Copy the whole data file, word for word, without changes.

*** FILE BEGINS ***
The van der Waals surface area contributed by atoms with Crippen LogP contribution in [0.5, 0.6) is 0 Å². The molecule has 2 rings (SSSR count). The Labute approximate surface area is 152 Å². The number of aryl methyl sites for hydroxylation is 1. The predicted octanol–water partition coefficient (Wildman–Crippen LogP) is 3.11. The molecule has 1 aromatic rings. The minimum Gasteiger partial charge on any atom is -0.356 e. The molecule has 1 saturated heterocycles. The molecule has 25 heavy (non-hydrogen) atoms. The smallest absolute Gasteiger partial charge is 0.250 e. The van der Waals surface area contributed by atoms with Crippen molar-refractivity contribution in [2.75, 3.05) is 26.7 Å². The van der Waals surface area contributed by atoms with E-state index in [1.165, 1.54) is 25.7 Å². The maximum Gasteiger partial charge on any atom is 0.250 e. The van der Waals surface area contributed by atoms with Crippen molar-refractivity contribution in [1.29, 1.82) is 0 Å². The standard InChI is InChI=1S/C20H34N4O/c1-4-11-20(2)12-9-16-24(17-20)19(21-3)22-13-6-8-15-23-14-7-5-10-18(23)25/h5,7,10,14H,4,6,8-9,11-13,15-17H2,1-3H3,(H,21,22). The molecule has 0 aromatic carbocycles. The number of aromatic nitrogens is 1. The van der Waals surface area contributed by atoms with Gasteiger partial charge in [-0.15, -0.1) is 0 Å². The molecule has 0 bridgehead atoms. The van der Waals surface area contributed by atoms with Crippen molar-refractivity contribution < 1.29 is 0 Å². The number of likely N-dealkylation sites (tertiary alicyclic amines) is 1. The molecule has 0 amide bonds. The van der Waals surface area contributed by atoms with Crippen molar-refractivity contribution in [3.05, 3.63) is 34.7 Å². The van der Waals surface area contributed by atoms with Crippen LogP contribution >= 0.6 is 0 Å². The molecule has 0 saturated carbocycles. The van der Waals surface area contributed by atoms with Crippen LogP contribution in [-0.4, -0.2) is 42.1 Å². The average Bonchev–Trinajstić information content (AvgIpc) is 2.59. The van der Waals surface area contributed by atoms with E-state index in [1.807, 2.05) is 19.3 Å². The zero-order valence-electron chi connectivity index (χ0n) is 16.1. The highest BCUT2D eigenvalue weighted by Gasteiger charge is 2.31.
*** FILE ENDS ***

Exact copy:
The van der Waals surface area contributed by atoms with Crippen LogP contribution in [0.5, 0.6) is 0 Å². The molecule has 2 rings (SSSR count). The Labute approximate surface area is 152 Å². The number of aryl methyl sites for hydroxylation is 1. The predicted octanol–water partition coefficient (Wildman–Crippen LogP) is 3.11. The molecule has 1 aromatic rings. The minimum Gasteiger partial charge on any atom is -0.356 e. The molecule has 1 saturated heterocycles. The molecule has 25 heavy (non-hydrogen) atoms. The smallest absolute Gasteiger partial charge is 0.250 e. The van der Waals surface area contributed by atoms with Crippen molar-refractivity contribution in [2.75, 3.05) is 26.7 Å². The van der Waals surface area contributed by atoms with E-state index in [1.165, 1.54) is 25.7 Å². The maximum Gasteiger partial charge on any atom is 0.250 e. The van der Waals surface area contributed by atoms with Crippen molar-refractivity contribution in [1.29, 1.82) is 0 Å². The standard InChI is InChI=1S/C20H34N4O/c1-4-11-20(2)12-9-16-24(17-20)19(21-3)22-13-6-8-15-23-14-7-5-10-18(23)25/h5,7,10,14H,4,6,8-9,11-13,15-17H2,1-3H3,(H,21,22). The molecule has 0 aromatic carbocycles. The number of aromatic nitrogens is 1. The van der Waals surface area contributed by atoms with Gasteiger partial charge in [-0.15, -0.1) is 0 Å². The molecule has 0 bridgehead atoms. The van der Waals surface area contributed by atoms with Crippen molar-refractivity contribution < 1.29 is 0 Å². The number of likely N-dealkylation sites (tertiary alicyclic amines) is 1. The molecule has 0 amide bonds. The van der Waals surface area contributed by atoms with Crippen molar-refractivity contribution in [3.05, 3.63) is 34.7 Å². The van der Waals surface area contributed by atoms with Crippen LogP contribution >= 0.6 is 0 Å². The molecule has 0 saturated carbocycles. The van der Waals surface area contributed by atoms with Crippen LogP contribution in [-0.4, -0.2) is 42.1 Å². The average Bonchev–Trinajstić information content (AvgIpc) is 2.59. The van der Waals surface area contributed by atoms with E-state index in [1.807, 2.05) is 19.3 Å². The zero-order valence-electron chi connectivity index (χ0n) is 16.1. The highest BCUT2D eigenvalue weighted by Gasteiger charge is 2.31.